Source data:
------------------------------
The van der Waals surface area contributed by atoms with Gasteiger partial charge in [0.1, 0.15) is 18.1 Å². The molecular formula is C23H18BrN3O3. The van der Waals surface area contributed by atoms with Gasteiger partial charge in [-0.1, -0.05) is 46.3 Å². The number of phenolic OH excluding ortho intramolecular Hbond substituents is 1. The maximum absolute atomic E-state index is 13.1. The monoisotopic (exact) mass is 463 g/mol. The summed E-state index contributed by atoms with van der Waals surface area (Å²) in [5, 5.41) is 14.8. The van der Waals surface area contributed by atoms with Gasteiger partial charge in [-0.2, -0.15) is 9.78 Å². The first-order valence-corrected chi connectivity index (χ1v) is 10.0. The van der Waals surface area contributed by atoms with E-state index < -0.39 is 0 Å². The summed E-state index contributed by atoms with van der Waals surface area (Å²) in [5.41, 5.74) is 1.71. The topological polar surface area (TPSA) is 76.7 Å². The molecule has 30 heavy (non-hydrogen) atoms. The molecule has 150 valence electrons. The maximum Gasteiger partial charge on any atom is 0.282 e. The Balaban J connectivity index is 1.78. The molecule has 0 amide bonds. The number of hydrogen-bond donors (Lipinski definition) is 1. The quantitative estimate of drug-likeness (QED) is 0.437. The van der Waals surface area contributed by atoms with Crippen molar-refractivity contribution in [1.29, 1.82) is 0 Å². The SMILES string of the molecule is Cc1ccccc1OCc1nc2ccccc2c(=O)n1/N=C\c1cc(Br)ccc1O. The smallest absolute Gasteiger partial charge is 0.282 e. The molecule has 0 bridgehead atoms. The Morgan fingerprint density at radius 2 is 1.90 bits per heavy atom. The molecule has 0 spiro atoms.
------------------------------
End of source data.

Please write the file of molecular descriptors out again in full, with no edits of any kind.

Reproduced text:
The van der Waals surface area contributed by atoms with Gasteiger partial charge in [0.1, 0.15) is 18.1 Å². The molecular formula is C23H18BrN3O3. The van der Waals surface area contributed by atoms with Gasteiger partial charge in [-0.1, -0.05) is 46.3 Å². The number of phenolic OH excluding ortho intramolecular Hbond substituents is 1. The maximum absolute atomic E-state index is 13.1. The monoisotopic (exact) mass is 463 g/mol. The summed E-state index contributed by atoms with van der Waals surface area (Å²) in [5, 5.41) is 14.8. The van der Waals surface area contributed by atoms with Gasteiger partial charge in [-0.2, -0.15) is 9.78 Å². The first-order valence-corrected chi connectivity index (χ1v) is 10.0. The van der Waals surface area contributed by atoms with E-state index < -0.39 is 0 Å². The summed E-state index contributed by atoms with van der Waals surface area (Å²) in [5.41, 5.74) is 1.71. The topological polar surface area (TPSA) is 76.7 Å². The molecule has 30 heavy (non-hydrogen) atoms. The molecule has 150 valence electrons. The maximum Gasteiger partial charge on any atom is 0.282 e. The Balaban J connectivity index is 1.78. The molecule has 0 amide bonds. The number of hydrogen-bond donors (Lipinski definition) is 1. The quantitative estimate of drug-likeness (QED) is 0.437. The van der Waals surface area contributed by atoms with Crippen molar-refractivity contribution in [1.29, 1.82) is 0 Å². The SMILES string of the molecule is Cc1ccccc1OCc1nc2ccccc2c(=O)n1/N=C\c1cc(Br)ccc1O. The smallest absolute Gasteiger partial charge is 0.282 e. The molecule has 0 bridgehead atoms. The Morgan fingerprint density at radius 2 is 1.90 bits per heavy atom. The molecule has 0 spiro atoms.